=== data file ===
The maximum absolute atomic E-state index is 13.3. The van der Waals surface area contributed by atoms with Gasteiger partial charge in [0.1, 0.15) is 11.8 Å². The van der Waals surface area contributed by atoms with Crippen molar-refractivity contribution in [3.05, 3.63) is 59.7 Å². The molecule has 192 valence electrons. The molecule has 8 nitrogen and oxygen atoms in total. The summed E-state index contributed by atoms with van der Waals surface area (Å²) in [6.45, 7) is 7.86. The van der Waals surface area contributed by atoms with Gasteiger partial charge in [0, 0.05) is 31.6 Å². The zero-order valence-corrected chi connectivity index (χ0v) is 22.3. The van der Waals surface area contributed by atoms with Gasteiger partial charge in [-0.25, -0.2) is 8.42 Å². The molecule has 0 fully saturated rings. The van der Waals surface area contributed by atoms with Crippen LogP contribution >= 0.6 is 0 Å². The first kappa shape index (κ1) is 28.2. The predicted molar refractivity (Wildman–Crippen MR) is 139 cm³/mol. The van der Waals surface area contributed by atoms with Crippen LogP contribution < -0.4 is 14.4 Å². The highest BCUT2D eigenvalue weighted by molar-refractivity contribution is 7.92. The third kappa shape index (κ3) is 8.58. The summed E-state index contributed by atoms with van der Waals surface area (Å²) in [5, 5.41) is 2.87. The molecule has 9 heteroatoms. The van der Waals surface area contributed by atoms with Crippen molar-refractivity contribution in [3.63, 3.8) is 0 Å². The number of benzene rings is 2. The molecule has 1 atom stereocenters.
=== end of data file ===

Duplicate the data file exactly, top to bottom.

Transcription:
The maximum absolute atomic E-state index is 13.3. The van der Waals surface area contributed by atoms with Gasteiger partial charge in [0.1, 0.15) is 11.8 Å². The van der Waals surface area contributed by atoms with Crippen molar-refractivity contribution in [3.05, 3.63) is 59.7 Å². The molecule has 192 valence electrons. The molecule has 8 nitrogen and oxygen atoms in total. The summed E-state index contributed by atoms with van der Waals surface area (Å²) in [6.45, 7) is 7.86. The van der Waals surface area contributed by atoms with Gasteiger partial charge in [0, 0.05) is 31.6 Å². The zero-order valence-corrected chi connectivity index (χ0v) is 22.3. The van der Waals surface area contributed by atoms with Gasteiger partial charge in [-0.25, -0.2) is 8.42 Å². The molecule has 0 fully saturated rings. The van der Waals surface area contributed by atoms with Crippen LogP contribution >= 0.6 is 0 Å². The first kappa shape index (κ1) is 28.2. The predicted molar refractivity (Wildman–Crippen MR) is 139 cm³/mol. The van der Waals surface area contributed by atoms with Crippen LogP contribution < -0.4 is 14.4 Å². The highest BCUT2D eigenvalue weighted by molar-refractivity contribution is 7.92. The third kappa shape index (κ3) is 8.58. The summed E-state index contributed by atoms with van der Waals surface area (Å²) in [5, 5.41) is 2.87. The molecule has 9 heteroatoms. The van der Waals surface area contributed by atoms with Crippen molar-refractivity contribution in [3.63, 3.8) is 0 Å². The number of benzene rings is 2. The molecule has 1 atom stereocenters.